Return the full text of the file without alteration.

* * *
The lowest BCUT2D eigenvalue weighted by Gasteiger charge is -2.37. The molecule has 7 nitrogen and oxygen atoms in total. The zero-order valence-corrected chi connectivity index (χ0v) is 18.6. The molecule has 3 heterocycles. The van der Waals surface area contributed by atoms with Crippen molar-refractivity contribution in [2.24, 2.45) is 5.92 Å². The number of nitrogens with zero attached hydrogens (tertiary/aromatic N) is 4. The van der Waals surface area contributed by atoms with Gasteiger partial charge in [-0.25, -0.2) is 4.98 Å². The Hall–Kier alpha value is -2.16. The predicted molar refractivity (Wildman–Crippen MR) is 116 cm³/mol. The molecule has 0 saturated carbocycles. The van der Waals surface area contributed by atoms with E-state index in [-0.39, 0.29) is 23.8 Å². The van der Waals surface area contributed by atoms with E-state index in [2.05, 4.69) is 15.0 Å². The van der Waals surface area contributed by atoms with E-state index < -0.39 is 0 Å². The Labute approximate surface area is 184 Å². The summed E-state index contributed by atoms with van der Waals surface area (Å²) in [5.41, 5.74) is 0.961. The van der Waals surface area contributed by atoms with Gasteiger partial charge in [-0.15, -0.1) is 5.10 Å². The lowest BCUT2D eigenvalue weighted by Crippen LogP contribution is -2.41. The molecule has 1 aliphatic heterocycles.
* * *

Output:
The lowest BCUT2D eigenvalue weighted by Gasteiger charge is -2.37. The molecule has 7 nitrogen and oxygen atoms in total. The zero-order valence-corrected chi connectivity index (χ0v) is 18.6. The molecule has 3 heterocycles. The van der Waals surface area contributed by atoms with Crippen molar-refractivity contribution in [2.24, 2.45) is 5.92 Å². The number of nitrogens with zero attached hydrogens (tertiary/aromatic N) is 4. The van der Waals surface area contributed by atoms with Gasteiger partial charge in [-0.25, -0.2) is 4.98 Å². The Hall–Kier alpha value is -2.16. The predicted molar refractivity (Wildman–Crippen MR) is 116 cm³/mol. The molecule has 0 saturated carbocycles. The van der Waals surface area contributed by atoms with E-state index in [-0.39, 0.29) is 23.8 Å². The van der Waals surface area contributed by atoms with E-state index in [2.05, 4.69) is 15.0 Å². The van der Waals surface area contributed by atoms with E-state index < -0.39 is 0 Å². The Labute approximate surface area is 184 Å². The summed E-state index contributed by atoms with van der Waals surface area (Å²) in [5.41, 5.74) is 0.961. The van der Waals surface area contributed by atoms with Gasteiger partial charge in [-0.15, -0.1) is 5.10 Å². The lowest BCUT2D eigenvalue weighted by Crippen LogP contribution is -2.41. The molecule has 1 aliphatic heterocycles.